Berry, Charles (DNB00)
|←Berrow, Capel||Dictionary of National Biography, 1885-1900, Volume 04
BERRY, CHARLES (1783–1877), unitarian minister, was born 10 Nov. 1783 at Romsey, Hants; a direct descendant of James Berry [q. v.], colonel of a regiment of horse, and afterwards one of Cromwell's major-generals; whose son John, a London West India merchant, married Anne, daughter of Sir Charles Wolseley, and was father of Rev. Charles Berry, of Shrewsbury (d. 1741, æt. 41). This presbyterian minister's son John was a jeweller at Birmingham, and father of Rev. John Berry (d. about 1821), independent minister successively at Shaftesbury, Romsey, and West Bromwich, classical tutor at Homerton College, and finally minister at Camberwell till his retirement from ill-health (so Clephan; Waddington, in Surrey Cong. Hist. 1866, p. 171, gives William Berry of Warminster as the pastor who resigned Camberwell Green, from ill-health, in 1812). Rev. John Berry left four sons, John (d. 8 Nov. 1867, æt. 88); Joseph, an independent minister (d. 2 Aug. 1864, æt. 82); Charles; and Cornelius, for fifty-three years independent minister at Hatfield Heath, Essex (d. 8 Sept. 1864, æt. 76). Charles was educated for the independent ministry at Homerton, entering in 1799, at the time when Dr. Pye Smith succeeded John Berry as classical tutor. He acted as assistant to Pye Smith in a course of chemical experiments. In 1802 some of the students, including Charles Berry, developed heretical views. Berry left Homerton, and in 1803, at the age of twenty, became minister of the Great Meeting, Leicester, in succession to Robert Jacomb. Here he ministered till 1869, having Rev. Charles Clement Coe, F.R.G.S., as colleague from 1865. In 1808 he opened a school which he maintained for over thirty years. To him Dr. Parr addressed, 19 Dec. 1819, his famous letter on the methods of classical training (Parr's Works, ed. Johnston, 1828, viii. 481-6). His pupils included many who afterwards distinguished themselves in public life. In 1810 he married Ann (d. 24 May 1870, æt. 90), daughter of Thomas Paget. He was one of the founders of the Leicester Literary and Philosophical Society, and of the Leicester Town Museum. A ripe scholar and mathematician, as a preacher he dealt with topics of common life in language pithy but studiously simple. His Christology was humanitarian; early in his ministry he had a pulpit controversy on the subject with Robert Hall, then baptist minister at Haney Lane, Leicester, with whom he maintained an unbroken friendship. He died 4 May 1877 in the house of his son-in-law, near Liverpool. He published several sermons, including: 1. 'The Duty of National Thanksgiving,' 1812. 2. 'Funeral Sermon for Queen Caroline,' 1821. 3. 'Remarks on Popery and the present Anti-papal Agitation,' 1851.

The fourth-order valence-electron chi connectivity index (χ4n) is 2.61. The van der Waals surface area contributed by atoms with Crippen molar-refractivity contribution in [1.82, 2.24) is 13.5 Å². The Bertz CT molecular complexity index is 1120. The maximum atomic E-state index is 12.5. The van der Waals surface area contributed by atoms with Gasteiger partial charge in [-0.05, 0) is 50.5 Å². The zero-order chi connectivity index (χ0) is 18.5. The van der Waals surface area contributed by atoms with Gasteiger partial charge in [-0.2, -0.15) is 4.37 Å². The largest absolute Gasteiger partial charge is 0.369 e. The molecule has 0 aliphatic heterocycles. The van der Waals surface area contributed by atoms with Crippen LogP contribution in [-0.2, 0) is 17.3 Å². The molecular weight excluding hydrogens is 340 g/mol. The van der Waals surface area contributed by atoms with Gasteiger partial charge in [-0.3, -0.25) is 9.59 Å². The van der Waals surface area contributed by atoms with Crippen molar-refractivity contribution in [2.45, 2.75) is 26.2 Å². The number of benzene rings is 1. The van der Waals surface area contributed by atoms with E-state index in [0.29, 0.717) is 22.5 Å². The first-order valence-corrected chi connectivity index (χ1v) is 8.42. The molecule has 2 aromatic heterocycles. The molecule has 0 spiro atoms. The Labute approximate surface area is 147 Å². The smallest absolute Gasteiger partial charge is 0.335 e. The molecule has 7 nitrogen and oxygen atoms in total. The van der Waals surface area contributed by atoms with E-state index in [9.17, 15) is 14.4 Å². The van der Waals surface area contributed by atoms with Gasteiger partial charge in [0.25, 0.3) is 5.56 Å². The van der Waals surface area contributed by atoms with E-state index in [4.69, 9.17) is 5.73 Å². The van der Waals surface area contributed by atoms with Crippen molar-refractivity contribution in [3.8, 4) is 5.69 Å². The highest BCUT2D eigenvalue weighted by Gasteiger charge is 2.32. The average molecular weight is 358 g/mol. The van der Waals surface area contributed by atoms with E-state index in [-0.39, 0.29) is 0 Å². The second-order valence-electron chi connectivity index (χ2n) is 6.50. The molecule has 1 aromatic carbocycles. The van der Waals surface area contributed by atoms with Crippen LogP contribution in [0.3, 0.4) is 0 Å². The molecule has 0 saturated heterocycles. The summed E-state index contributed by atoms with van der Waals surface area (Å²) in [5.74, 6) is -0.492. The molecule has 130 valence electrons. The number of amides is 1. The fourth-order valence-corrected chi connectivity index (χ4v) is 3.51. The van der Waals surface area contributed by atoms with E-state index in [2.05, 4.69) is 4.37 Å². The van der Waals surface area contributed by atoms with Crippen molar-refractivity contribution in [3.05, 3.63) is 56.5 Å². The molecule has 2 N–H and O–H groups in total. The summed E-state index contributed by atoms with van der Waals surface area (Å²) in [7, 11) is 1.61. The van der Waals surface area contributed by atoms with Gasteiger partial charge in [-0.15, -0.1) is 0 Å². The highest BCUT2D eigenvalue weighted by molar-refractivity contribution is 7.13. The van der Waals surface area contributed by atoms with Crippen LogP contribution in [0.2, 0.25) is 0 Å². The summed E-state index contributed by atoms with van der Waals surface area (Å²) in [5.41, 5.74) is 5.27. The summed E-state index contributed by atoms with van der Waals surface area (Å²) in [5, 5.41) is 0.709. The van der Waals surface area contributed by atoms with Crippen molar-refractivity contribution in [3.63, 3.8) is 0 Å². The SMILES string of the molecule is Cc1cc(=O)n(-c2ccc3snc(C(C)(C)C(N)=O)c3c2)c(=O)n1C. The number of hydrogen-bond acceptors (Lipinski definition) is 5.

[Chn. Reformer, 1817, p. 323; Chn. Life, 1877, p. 230; Remembrance of Rev. C. B., 1877, by J. C. (James Clephan).]